“What do you say to taking chances?”

I love differences in languages. I love that Brits say “telly” intead of “tv,” or “bloody” instead of  my favorite four letter word. We may speak English, but they speak ENGLISH. This means that sometimes, although technically the same language, things can get a little lost in translation.

Today while looking at a forum for nurses and nursing students, I came across a post titled “Petrified when handling residents that expire.” I could just imagine a giant refrigerator with crusty young doctors, dates past stamped across their foreheads. Would there be signs saying “Please only eat what belongs to YOU!” ? Would people forget about them on Friday, only to come in on Monday and find they had been thrown out by the janitorial staff? Instead of white coats, would they be wrapped in aluminum foil, or lie languishing in styrofoam boxes?

Of course, I know that in this case, expired means dead. However, my American thought process was still fixated on resident meaning doctor. I then found myself puzzling over why so many doctors were dying in this particular hospital. I felt it was very important to know which hospital, so I could avoid a potentially nightmarish career choice. Was there some sort of local plague? Was this a regional hospital in Uganda? Really, I wanted to know why in the world a medical student would agree to work there if the death rate among residents was such that a nurse would feel it necessary to ask for help in how to deal with the situation.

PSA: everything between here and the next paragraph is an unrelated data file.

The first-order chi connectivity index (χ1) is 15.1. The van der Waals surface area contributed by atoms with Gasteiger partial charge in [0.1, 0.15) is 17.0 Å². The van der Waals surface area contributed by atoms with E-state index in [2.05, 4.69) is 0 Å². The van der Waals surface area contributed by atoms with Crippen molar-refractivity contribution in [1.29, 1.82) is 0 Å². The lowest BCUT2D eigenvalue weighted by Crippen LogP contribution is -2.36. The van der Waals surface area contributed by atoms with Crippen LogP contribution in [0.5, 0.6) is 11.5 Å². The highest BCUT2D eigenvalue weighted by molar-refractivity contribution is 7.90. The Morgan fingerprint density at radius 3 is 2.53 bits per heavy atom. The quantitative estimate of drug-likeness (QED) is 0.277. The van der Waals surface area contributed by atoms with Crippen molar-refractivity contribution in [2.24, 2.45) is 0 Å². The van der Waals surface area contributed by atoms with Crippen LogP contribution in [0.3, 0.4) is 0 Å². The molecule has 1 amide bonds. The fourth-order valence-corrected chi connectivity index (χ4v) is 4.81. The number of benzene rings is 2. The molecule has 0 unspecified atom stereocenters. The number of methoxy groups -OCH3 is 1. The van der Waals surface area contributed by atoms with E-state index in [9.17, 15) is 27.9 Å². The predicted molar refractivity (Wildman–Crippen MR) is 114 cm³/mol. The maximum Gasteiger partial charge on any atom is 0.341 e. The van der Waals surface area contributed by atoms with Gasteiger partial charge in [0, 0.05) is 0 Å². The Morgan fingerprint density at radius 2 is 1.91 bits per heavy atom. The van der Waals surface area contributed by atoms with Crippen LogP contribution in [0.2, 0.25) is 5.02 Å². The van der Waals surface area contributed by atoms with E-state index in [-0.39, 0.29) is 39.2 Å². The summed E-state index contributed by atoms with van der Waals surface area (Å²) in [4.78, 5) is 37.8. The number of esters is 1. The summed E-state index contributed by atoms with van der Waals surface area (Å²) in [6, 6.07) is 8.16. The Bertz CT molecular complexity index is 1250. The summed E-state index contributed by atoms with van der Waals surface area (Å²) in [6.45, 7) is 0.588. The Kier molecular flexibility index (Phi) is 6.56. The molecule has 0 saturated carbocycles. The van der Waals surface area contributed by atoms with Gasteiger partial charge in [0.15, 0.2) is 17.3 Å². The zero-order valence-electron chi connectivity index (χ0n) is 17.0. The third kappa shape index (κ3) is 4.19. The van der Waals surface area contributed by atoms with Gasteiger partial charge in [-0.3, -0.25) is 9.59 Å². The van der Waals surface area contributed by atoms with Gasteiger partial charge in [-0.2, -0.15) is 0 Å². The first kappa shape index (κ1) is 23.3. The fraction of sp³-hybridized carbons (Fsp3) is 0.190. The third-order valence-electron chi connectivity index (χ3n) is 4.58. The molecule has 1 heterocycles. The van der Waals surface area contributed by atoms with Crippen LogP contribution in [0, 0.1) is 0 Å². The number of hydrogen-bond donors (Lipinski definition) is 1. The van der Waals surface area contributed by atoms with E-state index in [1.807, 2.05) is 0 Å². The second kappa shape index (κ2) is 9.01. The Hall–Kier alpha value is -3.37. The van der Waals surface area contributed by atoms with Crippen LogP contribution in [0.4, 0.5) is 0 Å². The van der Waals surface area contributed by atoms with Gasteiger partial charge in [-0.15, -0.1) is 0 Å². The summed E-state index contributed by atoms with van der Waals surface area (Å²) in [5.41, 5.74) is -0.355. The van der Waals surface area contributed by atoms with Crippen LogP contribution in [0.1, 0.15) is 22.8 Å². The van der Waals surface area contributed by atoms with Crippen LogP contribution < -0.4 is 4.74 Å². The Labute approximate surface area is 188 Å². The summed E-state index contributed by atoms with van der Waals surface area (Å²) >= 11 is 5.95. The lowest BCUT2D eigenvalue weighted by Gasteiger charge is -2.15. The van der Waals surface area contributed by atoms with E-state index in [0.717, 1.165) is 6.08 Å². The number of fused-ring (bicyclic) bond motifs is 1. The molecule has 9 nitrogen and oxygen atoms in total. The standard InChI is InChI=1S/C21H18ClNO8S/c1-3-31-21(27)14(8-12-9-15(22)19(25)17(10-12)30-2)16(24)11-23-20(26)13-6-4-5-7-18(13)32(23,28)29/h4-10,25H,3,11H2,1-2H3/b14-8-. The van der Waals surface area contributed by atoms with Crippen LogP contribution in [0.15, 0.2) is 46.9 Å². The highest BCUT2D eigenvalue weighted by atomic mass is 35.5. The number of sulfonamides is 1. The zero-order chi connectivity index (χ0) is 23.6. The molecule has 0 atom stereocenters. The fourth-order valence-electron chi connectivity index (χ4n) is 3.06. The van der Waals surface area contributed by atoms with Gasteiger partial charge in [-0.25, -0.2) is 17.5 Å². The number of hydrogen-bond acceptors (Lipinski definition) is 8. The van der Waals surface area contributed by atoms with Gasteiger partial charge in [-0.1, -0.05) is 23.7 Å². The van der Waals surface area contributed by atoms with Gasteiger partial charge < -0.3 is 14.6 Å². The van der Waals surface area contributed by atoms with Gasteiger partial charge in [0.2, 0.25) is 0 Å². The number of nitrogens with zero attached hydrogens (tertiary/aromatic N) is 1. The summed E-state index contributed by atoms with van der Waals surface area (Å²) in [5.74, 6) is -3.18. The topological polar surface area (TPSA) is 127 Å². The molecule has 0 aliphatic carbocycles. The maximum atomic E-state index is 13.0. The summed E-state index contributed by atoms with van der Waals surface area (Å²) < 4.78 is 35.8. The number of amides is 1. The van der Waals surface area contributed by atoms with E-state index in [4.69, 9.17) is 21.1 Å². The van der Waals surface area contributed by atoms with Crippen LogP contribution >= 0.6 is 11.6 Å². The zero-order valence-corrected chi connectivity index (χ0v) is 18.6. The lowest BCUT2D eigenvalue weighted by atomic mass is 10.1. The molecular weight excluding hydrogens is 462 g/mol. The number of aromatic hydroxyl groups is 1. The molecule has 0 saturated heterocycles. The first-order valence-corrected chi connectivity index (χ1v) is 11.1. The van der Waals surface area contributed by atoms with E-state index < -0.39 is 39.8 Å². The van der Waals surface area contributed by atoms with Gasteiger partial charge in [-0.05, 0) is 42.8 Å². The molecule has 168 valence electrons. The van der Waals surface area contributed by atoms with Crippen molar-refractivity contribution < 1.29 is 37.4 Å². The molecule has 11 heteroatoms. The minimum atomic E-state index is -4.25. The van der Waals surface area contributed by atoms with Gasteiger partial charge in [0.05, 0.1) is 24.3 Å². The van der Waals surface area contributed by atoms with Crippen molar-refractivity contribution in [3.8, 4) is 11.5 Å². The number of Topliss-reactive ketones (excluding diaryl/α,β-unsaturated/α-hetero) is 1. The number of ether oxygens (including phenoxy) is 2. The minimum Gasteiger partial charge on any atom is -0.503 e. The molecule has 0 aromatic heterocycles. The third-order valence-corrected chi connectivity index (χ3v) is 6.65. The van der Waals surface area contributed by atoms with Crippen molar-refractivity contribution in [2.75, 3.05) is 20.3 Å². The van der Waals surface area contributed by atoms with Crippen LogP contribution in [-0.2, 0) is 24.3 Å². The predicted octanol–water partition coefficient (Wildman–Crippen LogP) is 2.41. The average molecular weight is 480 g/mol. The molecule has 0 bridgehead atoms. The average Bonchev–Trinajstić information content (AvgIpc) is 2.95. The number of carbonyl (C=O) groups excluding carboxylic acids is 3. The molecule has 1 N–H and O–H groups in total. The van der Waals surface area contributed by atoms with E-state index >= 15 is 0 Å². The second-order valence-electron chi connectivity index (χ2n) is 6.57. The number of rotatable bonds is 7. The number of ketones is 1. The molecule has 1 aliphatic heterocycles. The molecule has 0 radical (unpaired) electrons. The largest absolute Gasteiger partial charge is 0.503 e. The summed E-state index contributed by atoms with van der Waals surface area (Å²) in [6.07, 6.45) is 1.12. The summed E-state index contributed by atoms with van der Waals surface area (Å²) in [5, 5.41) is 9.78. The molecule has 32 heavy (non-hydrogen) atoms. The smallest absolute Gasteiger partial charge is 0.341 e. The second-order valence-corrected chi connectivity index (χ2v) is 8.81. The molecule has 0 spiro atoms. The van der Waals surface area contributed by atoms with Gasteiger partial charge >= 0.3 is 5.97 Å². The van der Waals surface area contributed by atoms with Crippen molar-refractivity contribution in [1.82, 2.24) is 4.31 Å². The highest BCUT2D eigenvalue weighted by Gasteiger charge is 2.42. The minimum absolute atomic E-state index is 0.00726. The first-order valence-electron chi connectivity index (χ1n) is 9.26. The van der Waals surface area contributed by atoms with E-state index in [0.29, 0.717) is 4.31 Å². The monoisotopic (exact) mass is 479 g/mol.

I quickly gave in to my curiosity, and clicked on the link to the post. Ah…resident means patient!! Now I really want to know what hospital it is. Sadly, I’m sure it’s the only one that my health insurance is willing to pay for.

“What do you say to jumping off the edge?”


One thought on ““What do you say to taking chances?”

  1. grumpysmom says:

    Do youwant to hold hands while we jump, that way if one of us backs out the other one can keep him from changing his mind. It’s a win win situation.

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